Let's begin by defining what I mean by open earnings:
Transparent public record of what individuals earn, and the responsibilities and metrics that will define their pay scale. An open ceiling on value added and corresponding pay is the key to getting the best effort from each team member.
Historically only sales positions could be open earnings. And this is the way big affiliate companies or other sales teams work. Each person earns a small percentage of each sale.
Internet Community Hubs Mimick Sales Splits
Several Internet community sites and marketplaces have mimicked open earnings.
- Squidoo is a publishing site which shares 50% of affiliate revenue with each copywriter
- Apple uses iTunes and the App Store as a marketplace and charges 30% of each sale
- Amazon has an affiliate program which shares 2-10% of each sale
- Cafe Press, and Lulu will create goods to sell and perform collection and shipping for virtual storefronts
For the most part these web entities provide a value proposition as exchanges. By leveraging their brand and an existing market, they boost sales and share a small split of the revenue. The web business collects payments, ships or electronically sends goods, and then processes payments to the affiliate. The entire system is well documented, clear to each participant and the earning ceiling is open (depending on supply). Partnerships are terminated if circumspect practices are employed to get sales. This is done to protect a brand, and the trust it has built up.
Existing Methods of Applying Open Earnings to Organizations
An employee stock ownership plan (ESOP) or stock options can be used to reward exemplary effort. But there are some problems both in allocation and the utilization of this motivation method. Options are usually limited to heirarchical "elite employees" or executives in business organizations, which is subjective (hiring, advancement) and are usually private. Employees can only access ESOP or options value if they leave a company or the business is liquidated (sold to other companies). In bad circumstances the common stock of ESOP/options is paid out after all preferred stockholders.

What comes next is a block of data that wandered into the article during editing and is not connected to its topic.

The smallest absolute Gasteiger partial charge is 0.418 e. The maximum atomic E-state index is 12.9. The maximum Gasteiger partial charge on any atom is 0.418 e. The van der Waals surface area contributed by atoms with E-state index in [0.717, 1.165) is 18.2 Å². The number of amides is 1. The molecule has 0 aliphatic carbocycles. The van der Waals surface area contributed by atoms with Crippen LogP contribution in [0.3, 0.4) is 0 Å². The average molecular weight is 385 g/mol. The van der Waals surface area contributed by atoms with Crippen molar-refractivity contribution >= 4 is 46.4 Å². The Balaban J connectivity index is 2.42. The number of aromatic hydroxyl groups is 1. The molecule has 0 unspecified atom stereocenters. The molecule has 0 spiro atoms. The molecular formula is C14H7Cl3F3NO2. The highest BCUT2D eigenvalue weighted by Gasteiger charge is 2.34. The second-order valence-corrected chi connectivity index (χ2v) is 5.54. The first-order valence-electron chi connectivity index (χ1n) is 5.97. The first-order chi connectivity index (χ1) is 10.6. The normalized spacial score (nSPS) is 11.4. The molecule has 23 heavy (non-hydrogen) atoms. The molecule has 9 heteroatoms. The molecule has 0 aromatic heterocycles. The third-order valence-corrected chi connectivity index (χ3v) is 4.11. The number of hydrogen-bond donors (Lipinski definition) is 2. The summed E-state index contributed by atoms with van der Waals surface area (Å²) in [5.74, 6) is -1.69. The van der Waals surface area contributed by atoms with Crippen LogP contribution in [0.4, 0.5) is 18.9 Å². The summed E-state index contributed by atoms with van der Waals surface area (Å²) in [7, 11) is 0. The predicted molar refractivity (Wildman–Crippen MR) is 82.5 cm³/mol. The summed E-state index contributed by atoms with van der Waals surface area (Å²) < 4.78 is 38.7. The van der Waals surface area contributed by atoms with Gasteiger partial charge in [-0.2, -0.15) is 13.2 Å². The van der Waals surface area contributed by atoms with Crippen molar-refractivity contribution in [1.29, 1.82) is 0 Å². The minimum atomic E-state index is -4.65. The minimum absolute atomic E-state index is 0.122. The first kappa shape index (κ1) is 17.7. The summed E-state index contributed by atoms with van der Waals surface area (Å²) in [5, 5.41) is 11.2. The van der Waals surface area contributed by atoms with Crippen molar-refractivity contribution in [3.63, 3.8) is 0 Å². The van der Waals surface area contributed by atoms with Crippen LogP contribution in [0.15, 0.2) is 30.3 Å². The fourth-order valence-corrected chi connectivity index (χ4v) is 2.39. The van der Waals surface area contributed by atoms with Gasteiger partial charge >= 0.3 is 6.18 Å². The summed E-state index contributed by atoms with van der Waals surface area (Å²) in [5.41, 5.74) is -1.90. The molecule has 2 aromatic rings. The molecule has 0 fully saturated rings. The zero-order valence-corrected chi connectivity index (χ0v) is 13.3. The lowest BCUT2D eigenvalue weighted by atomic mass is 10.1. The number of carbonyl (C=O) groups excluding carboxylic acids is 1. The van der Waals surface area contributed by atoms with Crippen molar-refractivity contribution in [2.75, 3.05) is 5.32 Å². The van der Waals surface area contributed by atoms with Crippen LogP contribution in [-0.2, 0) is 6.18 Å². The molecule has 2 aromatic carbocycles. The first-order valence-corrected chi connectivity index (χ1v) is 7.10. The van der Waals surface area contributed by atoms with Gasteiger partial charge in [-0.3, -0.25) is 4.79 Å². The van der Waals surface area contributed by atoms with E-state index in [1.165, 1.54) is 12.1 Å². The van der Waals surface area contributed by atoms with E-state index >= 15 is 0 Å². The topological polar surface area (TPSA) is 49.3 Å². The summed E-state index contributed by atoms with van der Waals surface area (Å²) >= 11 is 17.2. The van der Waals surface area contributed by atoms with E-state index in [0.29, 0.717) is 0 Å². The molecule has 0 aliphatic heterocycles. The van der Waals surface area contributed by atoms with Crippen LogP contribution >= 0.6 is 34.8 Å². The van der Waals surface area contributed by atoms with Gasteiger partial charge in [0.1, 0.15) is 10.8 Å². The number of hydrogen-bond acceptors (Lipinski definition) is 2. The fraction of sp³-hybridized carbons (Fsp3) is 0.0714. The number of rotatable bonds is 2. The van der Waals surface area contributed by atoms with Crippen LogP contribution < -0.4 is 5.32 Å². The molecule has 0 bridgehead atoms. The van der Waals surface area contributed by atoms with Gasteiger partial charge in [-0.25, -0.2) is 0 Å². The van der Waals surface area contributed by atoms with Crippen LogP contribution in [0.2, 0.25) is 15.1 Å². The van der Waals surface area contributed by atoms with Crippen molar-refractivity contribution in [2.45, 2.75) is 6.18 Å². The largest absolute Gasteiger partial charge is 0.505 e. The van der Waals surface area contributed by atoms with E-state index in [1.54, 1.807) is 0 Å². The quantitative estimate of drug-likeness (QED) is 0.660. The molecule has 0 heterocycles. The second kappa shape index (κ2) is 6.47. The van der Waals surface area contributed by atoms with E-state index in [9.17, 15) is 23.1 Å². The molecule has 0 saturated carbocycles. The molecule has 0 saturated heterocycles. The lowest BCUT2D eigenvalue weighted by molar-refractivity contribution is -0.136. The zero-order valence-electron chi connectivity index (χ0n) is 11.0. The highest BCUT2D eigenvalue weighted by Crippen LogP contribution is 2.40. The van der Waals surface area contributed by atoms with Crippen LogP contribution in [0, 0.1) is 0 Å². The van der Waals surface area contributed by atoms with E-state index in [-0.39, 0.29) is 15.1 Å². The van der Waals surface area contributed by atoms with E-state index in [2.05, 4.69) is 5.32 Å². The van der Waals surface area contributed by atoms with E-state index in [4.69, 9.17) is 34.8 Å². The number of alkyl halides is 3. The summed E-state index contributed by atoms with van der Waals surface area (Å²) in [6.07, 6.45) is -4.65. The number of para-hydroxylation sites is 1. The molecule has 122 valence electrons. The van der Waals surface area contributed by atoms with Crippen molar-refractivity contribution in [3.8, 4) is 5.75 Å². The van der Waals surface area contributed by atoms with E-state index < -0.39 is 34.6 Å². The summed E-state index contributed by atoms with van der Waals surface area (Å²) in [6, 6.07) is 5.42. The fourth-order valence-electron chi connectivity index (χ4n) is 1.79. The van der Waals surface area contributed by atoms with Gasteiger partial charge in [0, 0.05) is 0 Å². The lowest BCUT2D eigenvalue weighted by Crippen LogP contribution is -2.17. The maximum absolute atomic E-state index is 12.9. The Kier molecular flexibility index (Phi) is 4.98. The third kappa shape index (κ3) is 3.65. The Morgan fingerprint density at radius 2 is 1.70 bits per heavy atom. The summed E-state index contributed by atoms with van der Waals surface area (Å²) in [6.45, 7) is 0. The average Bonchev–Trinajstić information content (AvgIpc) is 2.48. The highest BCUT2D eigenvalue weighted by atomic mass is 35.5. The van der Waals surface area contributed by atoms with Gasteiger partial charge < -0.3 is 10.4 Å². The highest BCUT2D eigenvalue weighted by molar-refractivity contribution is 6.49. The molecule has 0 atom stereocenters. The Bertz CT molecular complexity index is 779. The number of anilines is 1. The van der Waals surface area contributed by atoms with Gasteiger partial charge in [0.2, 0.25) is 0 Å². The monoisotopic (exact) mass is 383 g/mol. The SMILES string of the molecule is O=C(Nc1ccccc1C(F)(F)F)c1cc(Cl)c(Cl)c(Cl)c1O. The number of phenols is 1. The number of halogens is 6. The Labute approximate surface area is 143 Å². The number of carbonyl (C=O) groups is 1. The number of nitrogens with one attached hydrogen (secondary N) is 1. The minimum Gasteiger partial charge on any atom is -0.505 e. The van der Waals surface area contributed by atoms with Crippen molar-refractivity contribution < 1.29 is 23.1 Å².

- Always keep ESOP transparent. Include vesting and allow employees to liquidate at early intervals by taking a loss on estimated current value.
- Design organizational teams so that they are directly measured in terms of revenue, and profit generated. Allow immediate profit to be shared among team members that have executed predefined tasks with a high or open earnings ceiling. Delay longer term payouts with vested payments (i.e. 20% per year over 5 years)
- Research and Development can be the longest horizon for teams to reap a reward. Define measurable goals like new user adoption, technical capabailities, and pay immediate and vested rewards based on estimated future revenue/profits. This is the most challenging business area to reward with direct performance due to the horizons for metrics.
Acquisitions can also fall into this category. Define measured performance goals for acquisitions and reward the groups that make the deals happen
- Modularize business units whenever possible. The "one company does it all theory" won't stand the test of time. Immediately inefficiency will be produced in unexposed business areas. Focus on key areas of strength and leadership and allow other areas of a business to compete in the marketplace
- Spin Off Completely Independent Business Units. Create an independent entity to modularize it's functionality and open that business' opportunities to competitors. It will drive your other business areas forward, and generate much more revenue if done with the right business areas (Google doesn't want to commoditize search and ad matching). But strategic business units that function on a tight budget, can succeed by commoditizing complimentary business areas. The leaders and members of these units are best motivated by open earnings, much like startups